Collision between two particles with different spin

In summary, the conversation discusses the Hilbert space for each particle and the system, as well as the CSCO for considering the total Hamiltonian. It also mentions the initial and final states of the system and how to calculate the transition probability. The conversation also touches on energy levels and bound vs unbound states.
  • #1
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Homework Statement
Consider the following 1D scattering problem concerning two different spin particles: particle 1 (projectile) with spin ##s_{1}=\frac{1}{2}## in the state ##\ket{\frac{1}{2} \frac{1}{2}}## and particle 2 (target fixed at ##x=0##) with spin ##s_{2}=1## in the state ##\ket{1 0}##.

The interaction Hamiltonian is ##V=-\frac{\lambda}{h^2} \delta(x) \vec{s_1} \cdot \vec{s_2}##, with ##\lambda>0##.

Particle 1 approaches particle 2 from the left, with energy ##E##.

1) Determine the Hilbert space for this problem
2) Define the two CSCO (the canonical and the addition of angular momentum one) considering the total Hamiltonian
3) Determine the energies requiered to have bound states and find these states
4) Determine the energies requiered to have unbound states and find these states
5) Determine the spin of the particles after the collision
6) Compute the different transition probabilities of the projectile
Relevant Equations
##H_{total}=H_1 \otimes ... \otimes H_N##
1) The Hilbert space for each particle and the system are:
##H_1={\ket{\frac{1}{2} \frac{1}{2}}; \ket{\frac{1}{2} -\frac{1}{2}}}##

##H_2={\ket{1 1}; \ket{1 0}; \ket{1 -1}}##

##H=H_1 \otimes H_2##

2) I'm not sure what "considering the total Hamiltonian" means, but I think that the two CSCO are:

Canonical: ##{(S_1)^2, (S_2)^2, S_{1z}, S_{2z}}##
Addition: ##{(S_1)^2, (S_2)^2, S^2, S_{z}}##3)4) As for these ones, I don't know how to proceed. I'd use partial wave analysis but the thing is that I don't know what to do with the spin part.

5)6) The initial state of the system is:
##\ket{1/2; 0}##, which is a state from the total Hilbert space.

Once I know the final state of the system, I'll be able to write the final state of the particle 1 in terms of the kets from ##H_1##. Then, the transition probability will be computed evaluating the square of the inner product between each ket from ##H_1## and the final state of particle 1.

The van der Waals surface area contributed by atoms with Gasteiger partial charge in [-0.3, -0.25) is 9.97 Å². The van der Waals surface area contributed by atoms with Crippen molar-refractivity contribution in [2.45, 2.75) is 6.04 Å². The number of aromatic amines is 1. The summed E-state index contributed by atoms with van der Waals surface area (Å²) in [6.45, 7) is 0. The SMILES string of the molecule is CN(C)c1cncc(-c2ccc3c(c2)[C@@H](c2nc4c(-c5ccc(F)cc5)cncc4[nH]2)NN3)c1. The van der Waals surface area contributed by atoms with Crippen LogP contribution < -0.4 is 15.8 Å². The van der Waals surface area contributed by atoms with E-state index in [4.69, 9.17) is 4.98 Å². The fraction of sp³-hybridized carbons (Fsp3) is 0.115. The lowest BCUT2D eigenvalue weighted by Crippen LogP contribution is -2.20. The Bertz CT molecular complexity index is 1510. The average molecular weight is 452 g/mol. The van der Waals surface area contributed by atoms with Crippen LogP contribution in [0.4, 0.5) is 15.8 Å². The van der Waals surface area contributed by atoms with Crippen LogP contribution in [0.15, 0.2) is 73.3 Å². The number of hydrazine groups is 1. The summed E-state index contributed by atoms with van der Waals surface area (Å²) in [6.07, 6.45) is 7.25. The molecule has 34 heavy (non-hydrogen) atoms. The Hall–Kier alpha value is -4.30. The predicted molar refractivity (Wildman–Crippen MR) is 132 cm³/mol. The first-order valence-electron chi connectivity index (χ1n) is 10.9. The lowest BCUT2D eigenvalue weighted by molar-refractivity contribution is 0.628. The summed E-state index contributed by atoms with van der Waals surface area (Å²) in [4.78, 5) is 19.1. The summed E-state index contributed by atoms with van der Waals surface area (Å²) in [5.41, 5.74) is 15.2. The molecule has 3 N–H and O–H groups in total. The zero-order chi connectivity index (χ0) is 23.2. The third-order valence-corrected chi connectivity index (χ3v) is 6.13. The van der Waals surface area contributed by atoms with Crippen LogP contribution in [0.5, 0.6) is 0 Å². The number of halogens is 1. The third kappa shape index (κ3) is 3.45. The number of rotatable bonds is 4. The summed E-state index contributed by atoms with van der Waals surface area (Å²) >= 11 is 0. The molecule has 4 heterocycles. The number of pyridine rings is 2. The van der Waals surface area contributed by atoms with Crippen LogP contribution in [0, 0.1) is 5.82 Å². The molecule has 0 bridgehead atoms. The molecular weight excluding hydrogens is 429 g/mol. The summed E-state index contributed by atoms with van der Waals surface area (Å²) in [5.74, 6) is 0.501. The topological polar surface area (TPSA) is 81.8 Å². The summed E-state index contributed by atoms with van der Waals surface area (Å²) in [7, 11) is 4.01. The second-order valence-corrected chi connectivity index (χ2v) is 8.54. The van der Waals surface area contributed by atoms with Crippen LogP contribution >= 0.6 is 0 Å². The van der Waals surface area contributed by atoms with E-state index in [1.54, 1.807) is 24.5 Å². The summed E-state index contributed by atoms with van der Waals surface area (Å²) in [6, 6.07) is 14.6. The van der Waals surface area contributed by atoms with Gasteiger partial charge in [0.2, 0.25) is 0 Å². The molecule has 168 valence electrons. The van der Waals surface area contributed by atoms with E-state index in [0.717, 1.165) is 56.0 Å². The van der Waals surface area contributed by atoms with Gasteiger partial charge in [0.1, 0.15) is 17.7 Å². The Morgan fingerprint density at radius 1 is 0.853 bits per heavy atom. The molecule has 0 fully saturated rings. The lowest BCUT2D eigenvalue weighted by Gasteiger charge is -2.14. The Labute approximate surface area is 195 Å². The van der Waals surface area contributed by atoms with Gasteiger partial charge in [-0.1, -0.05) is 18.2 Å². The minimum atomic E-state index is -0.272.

But I don't know how to calculate the final state of the system. Should I rewrite the initial state in terms of the kets from other basis?
 
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  • #2
The trick is to rewrite ##\vec{s}_1 \cdot \vec{s}_2## in terms of the CSCO after addition. Start by considering
$$
S^2 = (\vec{s}_1+ \vec{s}_2)^2 = (\vec{s}_1+ \vec{s}_2) \cdot (\vec{s}_1+ \vec{s}_2)
$$
Like Tony Stark said:
5)6) The initial state of the system is:
|1/2;0⟩, which is a state from the total Hilbert space.
The initial state is not an eigenstate of the Hamiltonian.
 
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  • #3
DrClaude said:
The trick is to rewrite ##\vec{s}_1 \cdot \vec{s}_2## in terms of the CSCO after addition. Start by considering
$$
S^2 = (\vec{s}_1+ \vec{s}_2)^2 = (\vec{s}_1+ \vec{s}_2) \cdot (\vec{s}_1+ \vec{s}_2)
$$
Yes, I know that ##\vec{S_1} \cdot \vec{S_2}=\frac{1}{2} [S^2-(S_1)^2-(S_2)^2]##. That means that the energy levels are:

$$E=-\frac{\lambda}{2h^2} \delta(x) [s(s+1)-s_1(s_1+1)-s_2(s_2+1)]$$

$$E=-\frac{\lambda}{2h^2} \delta(x) [s(s+1)-\frac{11}{4}]$$

with ##s=\frac{1}{2}, \frac{3}{2}##, ##s_1=\frac{1}{2}## and ##s_2=1##.

And those are the energy levels for the states ##\ket{S M}## (addition basis). Are these the bound states? And what about the unbound ones?
 
  • #4
Like Tony Stark said:
And those are the energy levels for the states ##\ket{S M}## (addition basis). Are these the bound states? And what about the unbound ones?
In this case you can define a bound state to be one that the interaction energy is greater than the sum of each individual particle's energy and likewise an unbound state has the sum of individual energies greater than the interaction energy.
 
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